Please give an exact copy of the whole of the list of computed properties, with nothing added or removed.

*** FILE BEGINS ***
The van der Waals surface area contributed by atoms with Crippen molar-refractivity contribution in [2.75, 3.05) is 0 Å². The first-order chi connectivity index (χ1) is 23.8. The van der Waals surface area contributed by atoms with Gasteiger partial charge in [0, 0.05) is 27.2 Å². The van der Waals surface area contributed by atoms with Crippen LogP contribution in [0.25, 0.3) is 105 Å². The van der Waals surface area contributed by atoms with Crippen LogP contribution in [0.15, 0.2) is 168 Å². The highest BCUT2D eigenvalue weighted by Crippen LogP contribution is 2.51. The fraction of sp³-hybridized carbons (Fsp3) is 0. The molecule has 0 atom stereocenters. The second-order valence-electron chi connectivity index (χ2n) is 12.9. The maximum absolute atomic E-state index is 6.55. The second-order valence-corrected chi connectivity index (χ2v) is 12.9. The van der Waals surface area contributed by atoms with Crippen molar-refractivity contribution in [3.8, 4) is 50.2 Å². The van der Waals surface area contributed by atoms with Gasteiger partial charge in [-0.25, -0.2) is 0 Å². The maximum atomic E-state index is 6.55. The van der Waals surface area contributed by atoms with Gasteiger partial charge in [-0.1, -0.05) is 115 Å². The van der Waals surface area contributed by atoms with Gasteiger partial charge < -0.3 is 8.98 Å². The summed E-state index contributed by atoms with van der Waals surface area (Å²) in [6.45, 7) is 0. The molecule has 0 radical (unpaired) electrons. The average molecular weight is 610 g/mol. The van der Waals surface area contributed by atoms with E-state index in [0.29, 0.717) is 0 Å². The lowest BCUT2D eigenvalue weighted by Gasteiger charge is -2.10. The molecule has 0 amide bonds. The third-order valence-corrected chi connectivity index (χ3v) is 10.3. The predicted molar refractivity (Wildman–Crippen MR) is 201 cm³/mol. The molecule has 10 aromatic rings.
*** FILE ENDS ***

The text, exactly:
The van der Waals surface area contributed by atoms with Crippen molar-refractivity contribution in [2.75, 3.05) is 0 Å². The first-order chi connectivity index (χ1) is 23.8. The van der Waals surface area contributed by atoms with Gasteiger partial charge in [0, 0.05) is 27.2 Å². The van der Waals surface area contributed by atoms with Crippen LogP contribution in [0.25, 0.3) is 105 Å². The van der Waals surface area contributed by atoms with Crippen LogP contribution in [0.15, 0.2) is 168 Å². The highest BCUT2D eigenvalue weighted by Crippen LogP contribution is 2.51. The fraction of sp³-hybridized carbons (Fsp3) is 0. The molecule has 0 atom stereocenters. The second-order valence-electron chi connectivity index (χ2n) is 12.9. The maximum absolute atomic E-state index is 6.55. The second-order valence-corrected chi connectivity index (χ2v) is 12.9. The van der Waals surface area contributed by atoms with Crippen molar-refractivity contribution in [3.8, 4) is 50.2 Å². The van der Waals surface area contributed by atoms with Gasteiger partial charge in [-0.25, -0.2) is 0 Å². The maximum atomic E-state index is 6.55. The van der Waals surface area contributed by atoms with Gasteiger partial charge in [-0.1, -0.05) is 115 Å². The van der Waals surface area contributed by atoms with Gasteiger partial charge < -0.3 is 8.98 Å². The summed E-state index contributed by atoms with van der Waals surface area (Å²) in [6.45, 7) is 0. The molecule has 0 radical (unpaired) electrons. The average molecular weight is 610 g/mol. The van der Waals surface area contributed by atoms with E-state index in [0.29, 0.717) is 0 Å². The lowest BCUT2D eigenvalue weighted by Gasteiger charge is -2.10. The molecule has 0 amide bonds. The third-order valence-corrected chi connectivity index (χ3v) is 10.3. The predicted molar refractivity (Wildman–Crippen MR) is 201 cm³/mol. The molecule has 10 aromatic rings.